Tolerances in the clamps may cause the parts to be mislocated by as much as 1/2" or [plus-or-minus] deg. The two-camera, three-dimensional vision system can identify, measure, and transmit deviations in 6 sec. Torch depth is determined to within 1.00 mm.

The user, Norfolk & Western, anticipates payback in one and one-half years or less. Lab developments

Two of the speakers gave details on results of research and development in vision application. Dr Fred Y F Cheu, a researcher in Manufacturing Engineering and Development at the General Motors Technical Center, Warren, MI, described the use of vision in automatic magnetic-particle inspection of connecting rods.

In the new process, the magnetic particles are coated with a resin containing a fluorescent dye. Two black lamps project ultraviolet light at low, raking angles. Equipped with filters that block visible and infrared rays, the cameras see only the ultraviolet reflections.

The production version of the inspection system will use solid-state sensing arrays and strobe tubes, Dr Cheu reported. Strobes put out more light energy than do conventional tubes or bulbs, and the use of strobes eliminates blurs caused by vibration or movement of the parts.

Dr Cheu added that the new technique offers advantages in determining the depth of flaws as well as their length and width, and that system accuracy is now at [plus-or-minus]2 percent false rejects.

Edmund Bangs, chief welding engineer at the Illinois Institute of Technology's Research Institute (IITRI), Chicago, IL, reported on work he has been doing in vision-aided infrared analysis for adaptive control of fusion welding.

Funded in part by the US Dept of Defense and several private companies, the project involves generation and analysis of thermograms that show the shape and areas of heat concentration in the developing weld puddle. "Users of TIG welding will likely be the first to enjoy the benefits of the new technique," said Bangs. Software developments

Two important developments in machine-vision software were also covered during the conference. One of these, a method for compensating for uneven lighting and poorly jigged parts, was described by Dr Stanley Lapidus, president of ITran Corp, Manchester, NH. The Itran development will be described in detail in an upcoming issue of Tooling & Production.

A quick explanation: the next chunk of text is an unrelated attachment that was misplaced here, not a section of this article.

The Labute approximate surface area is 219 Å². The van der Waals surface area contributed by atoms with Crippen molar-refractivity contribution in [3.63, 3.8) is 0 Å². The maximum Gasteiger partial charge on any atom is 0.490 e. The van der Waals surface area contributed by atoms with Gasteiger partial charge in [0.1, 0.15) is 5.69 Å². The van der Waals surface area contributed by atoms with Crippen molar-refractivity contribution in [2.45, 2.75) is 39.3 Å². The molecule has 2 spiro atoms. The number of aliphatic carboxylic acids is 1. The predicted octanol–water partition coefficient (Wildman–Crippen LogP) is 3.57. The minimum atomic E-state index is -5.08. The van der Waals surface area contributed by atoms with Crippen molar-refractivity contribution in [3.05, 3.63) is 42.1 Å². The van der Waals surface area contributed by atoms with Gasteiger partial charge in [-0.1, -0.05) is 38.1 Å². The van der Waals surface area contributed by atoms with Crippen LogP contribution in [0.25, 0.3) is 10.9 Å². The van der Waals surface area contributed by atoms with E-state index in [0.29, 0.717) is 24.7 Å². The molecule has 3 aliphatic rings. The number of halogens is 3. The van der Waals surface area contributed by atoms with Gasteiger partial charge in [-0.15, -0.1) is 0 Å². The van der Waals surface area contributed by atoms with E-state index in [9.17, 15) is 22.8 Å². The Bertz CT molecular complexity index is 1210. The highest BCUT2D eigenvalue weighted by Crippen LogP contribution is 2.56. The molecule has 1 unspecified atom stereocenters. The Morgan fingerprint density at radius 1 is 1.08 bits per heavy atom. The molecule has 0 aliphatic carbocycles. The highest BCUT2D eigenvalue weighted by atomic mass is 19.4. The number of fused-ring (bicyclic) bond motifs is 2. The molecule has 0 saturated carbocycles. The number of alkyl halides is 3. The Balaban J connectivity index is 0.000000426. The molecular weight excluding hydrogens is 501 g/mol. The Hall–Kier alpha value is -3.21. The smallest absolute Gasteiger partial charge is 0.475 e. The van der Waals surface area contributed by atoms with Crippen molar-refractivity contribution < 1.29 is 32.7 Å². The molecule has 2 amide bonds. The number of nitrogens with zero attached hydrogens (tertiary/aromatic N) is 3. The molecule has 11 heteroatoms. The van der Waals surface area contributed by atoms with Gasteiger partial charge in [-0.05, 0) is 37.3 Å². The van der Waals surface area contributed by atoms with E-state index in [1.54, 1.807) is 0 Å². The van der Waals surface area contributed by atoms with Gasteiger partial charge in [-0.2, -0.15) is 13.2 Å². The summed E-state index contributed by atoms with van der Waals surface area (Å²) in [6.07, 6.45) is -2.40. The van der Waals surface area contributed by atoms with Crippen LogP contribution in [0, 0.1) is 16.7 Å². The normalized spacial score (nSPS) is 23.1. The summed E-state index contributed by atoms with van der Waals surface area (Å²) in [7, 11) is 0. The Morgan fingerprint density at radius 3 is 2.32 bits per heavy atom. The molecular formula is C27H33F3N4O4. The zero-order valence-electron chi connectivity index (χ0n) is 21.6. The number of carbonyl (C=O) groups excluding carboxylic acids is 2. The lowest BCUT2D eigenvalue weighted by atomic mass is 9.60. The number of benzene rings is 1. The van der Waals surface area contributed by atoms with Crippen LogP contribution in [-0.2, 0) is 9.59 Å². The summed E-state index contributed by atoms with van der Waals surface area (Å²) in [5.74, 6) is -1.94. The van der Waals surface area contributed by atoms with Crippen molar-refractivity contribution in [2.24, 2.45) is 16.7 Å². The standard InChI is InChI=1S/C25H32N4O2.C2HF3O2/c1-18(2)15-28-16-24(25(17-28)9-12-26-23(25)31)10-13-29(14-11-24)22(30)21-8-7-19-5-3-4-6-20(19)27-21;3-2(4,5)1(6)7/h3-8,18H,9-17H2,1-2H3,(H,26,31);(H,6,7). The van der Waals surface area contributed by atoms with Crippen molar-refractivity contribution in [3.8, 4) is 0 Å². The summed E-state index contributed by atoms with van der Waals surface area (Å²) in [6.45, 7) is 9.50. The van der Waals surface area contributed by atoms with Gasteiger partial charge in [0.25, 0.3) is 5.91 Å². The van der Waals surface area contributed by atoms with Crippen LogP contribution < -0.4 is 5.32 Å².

The other development, dubbed "mathematical morphology," was described by Dr Stanley Sternberg, president and chief technical director of Machine Vision International, Ann Arbor, MI. Now used by three suppliers of vision systems, mathematical morphology is said to provide higher speed and greater accuracy than other methods used for optical gaging.

Put simply, the method involves repeated dilation and contraction of images in order to extract important features. Dr Sternberg showed a series of slides that illustrated use of the method for inspecting for broken teeth on gears. Next year, bigger and better

According to John McEachran, conference manager with SME, next year's vision conference will be held in quarters that can accommodate a much larger show by vendors. "Along with the conference, we'll have a major exposition," he said. "Many more vendors will be able to display their systems, and visitors won't find the aisles so cramped."

Tentatively, the fourth annual Applied Machine Vision conference is scheduled for March 26-28, 1985, and is to be held in Cobo Hall, Detroit, MI.

RI/SME is offering bound copies of the proceedings from the third annual conference at $45 a copy to members of SME and its associations, $50 a copy to nonmembers. If you'd like to receive descriptive literature and an order form, circle E5.
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Author:Quinlan, Joseph C.
Publication:Tooling & Production
Date:Jun 1, 1984
Previous Article:Micros in manufacturing; personal computers in engineering and manufacturing.